I was initially looking forward to Disney’s Rapunzel movie. One of their most respected animators, Glen Keane, was finally being given the chance to direct, and he was developing an innovative technique whereby the images would be three-dimensional and yet have the texture of an oil painting. Then they fired him and brought in another director. They also decided that the reason their last movie, The Princess and the Frog, hadn’t been as big a hit as expected was that it was too “girly” and the word “princess” in the title put boys off going to see it, so they added more action, beefed up the male character’s role, and changed the title to Tangled. A while ago I saw one of the misguided and inappropriate viral marketing videos they’d made, and yesterday I saw the trailer for this depressing Shrek-alike mess.

But do you know what bothers me the most about this? I’m going to have to go and see it. My girls have already seen the trailer and can’t wait. Castles and princesses with long blonde hair? Must see! Of course there’s plenty of good stuff around too, and I’ve made sure they see plenty of Pixar and Miyazaki in an attempt to balance out all the Barbie dvds.

Also, to be fair, I’m sure my Dad suffered through a fair few bad films I made him take me to when I was a child. Maybe he was secretly glad for an excuse to see Star Wars, Superman, Clash of the Titans, etc. He certainly seemed to enjoy them, and, nostaglia-tinging aside, I do think there was something more innocent and fun about those early ’80s fantasy adventures, especially when compared to some of the slick, cynical, “hip” stuff released these days. On the other hand I, like my own children, was uncritical enough to be reeled in by anything containing certain key elements (superheroes, spaceships, monsters) regardless of the quality of the script. One that sticks in the mind is “Spiderman and the Dragon’s Challenge”. This was one of those cases, like the original Battlestar Galactica, where two episodes of an American TV series were stapled together and released in cinemas in Europe. I probably realised at the time how cheesy and limp it was, but look! He’s climbing the walls!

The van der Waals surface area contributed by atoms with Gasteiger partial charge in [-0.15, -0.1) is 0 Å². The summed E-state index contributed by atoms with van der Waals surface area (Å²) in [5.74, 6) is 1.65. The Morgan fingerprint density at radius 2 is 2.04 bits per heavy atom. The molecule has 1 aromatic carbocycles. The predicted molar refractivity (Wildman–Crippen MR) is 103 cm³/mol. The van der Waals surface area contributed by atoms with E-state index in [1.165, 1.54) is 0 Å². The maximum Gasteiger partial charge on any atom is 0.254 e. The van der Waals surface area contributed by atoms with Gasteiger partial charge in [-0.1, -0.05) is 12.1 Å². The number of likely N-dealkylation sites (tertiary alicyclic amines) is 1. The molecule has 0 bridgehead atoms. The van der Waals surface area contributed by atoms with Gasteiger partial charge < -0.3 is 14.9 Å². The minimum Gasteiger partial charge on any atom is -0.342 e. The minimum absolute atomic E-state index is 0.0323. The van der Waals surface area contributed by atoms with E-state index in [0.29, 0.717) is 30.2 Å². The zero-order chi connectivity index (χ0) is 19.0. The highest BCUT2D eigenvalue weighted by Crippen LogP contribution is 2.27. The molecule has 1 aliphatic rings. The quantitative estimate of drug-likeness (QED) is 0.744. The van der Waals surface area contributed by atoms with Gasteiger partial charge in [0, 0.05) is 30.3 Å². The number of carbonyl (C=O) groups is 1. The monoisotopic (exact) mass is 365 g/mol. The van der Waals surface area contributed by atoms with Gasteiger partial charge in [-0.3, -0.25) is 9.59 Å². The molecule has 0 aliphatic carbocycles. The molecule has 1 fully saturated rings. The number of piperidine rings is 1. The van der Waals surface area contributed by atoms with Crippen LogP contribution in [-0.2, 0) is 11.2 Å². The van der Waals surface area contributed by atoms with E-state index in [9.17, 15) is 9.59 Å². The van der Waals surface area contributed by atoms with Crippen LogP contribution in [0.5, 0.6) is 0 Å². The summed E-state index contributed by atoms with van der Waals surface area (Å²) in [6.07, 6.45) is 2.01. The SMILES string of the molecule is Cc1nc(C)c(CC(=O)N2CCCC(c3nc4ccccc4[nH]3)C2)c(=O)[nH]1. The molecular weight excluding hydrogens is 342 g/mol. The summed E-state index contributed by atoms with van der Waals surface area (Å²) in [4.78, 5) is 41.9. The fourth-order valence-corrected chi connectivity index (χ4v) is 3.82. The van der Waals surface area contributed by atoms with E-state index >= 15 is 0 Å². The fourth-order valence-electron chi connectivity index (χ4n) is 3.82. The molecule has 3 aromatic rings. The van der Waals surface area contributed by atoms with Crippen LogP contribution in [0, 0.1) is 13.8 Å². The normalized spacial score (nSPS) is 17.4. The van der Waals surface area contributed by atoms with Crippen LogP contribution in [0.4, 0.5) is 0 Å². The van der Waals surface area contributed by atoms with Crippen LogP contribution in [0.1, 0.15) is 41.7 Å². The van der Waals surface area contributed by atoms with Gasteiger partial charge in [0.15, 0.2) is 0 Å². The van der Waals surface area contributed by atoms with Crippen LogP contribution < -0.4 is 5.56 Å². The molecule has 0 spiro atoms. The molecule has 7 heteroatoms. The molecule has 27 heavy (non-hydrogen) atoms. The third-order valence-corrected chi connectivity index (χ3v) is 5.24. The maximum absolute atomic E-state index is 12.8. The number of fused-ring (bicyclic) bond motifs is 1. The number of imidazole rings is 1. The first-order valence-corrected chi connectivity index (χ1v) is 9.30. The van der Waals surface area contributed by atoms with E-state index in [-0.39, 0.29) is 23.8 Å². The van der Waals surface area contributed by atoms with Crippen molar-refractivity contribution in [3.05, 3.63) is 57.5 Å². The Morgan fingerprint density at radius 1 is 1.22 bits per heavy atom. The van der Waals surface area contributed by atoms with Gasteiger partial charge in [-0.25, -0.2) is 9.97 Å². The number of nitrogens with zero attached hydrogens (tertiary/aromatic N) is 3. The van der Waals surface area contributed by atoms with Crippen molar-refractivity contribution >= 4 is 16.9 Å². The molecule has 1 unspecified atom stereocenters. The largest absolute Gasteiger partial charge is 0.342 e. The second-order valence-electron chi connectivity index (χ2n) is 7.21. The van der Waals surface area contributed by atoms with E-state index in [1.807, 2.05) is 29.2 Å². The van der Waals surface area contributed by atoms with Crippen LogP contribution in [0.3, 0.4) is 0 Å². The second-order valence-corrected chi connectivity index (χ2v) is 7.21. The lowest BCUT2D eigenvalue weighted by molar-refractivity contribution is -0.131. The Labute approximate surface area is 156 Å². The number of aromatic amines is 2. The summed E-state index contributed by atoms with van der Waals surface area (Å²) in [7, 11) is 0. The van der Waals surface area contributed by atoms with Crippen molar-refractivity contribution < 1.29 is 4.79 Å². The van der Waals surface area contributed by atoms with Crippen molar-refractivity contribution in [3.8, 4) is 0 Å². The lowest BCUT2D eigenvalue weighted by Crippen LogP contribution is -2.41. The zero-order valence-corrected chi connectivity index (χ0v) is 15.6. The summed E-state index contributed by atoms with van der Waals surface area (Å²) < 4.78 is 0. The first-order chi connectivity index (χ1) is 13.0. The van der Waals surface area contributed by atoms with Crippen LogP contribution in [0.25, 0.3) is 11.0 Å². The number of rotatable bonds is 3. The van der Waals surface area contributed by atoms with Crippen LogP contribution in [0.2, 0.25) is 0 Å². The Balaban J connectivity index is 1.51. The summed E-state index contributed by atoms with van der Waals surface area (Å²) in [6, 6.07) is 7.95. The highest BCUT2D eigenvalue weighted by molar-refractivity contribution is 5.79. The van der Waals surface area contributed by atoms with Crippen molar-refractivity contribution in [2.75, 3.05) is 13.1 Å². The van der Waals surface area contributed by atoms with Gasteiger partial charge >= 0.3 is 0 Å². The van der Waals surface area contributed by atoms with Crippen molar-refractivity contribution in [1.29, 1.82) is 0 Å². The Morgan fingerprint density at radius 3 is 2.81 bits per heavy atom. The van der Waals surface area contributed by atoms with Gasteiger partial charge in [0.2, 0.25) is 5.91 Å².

One thought on “PG

  1. Erik R. September 17, 2010 / 3:14 pm

    The gratuitous bass and sax are so very typical of that era too.

    It’s not immediately obvious on first viewing how they did the wall climbing trick. Pretty impressive.


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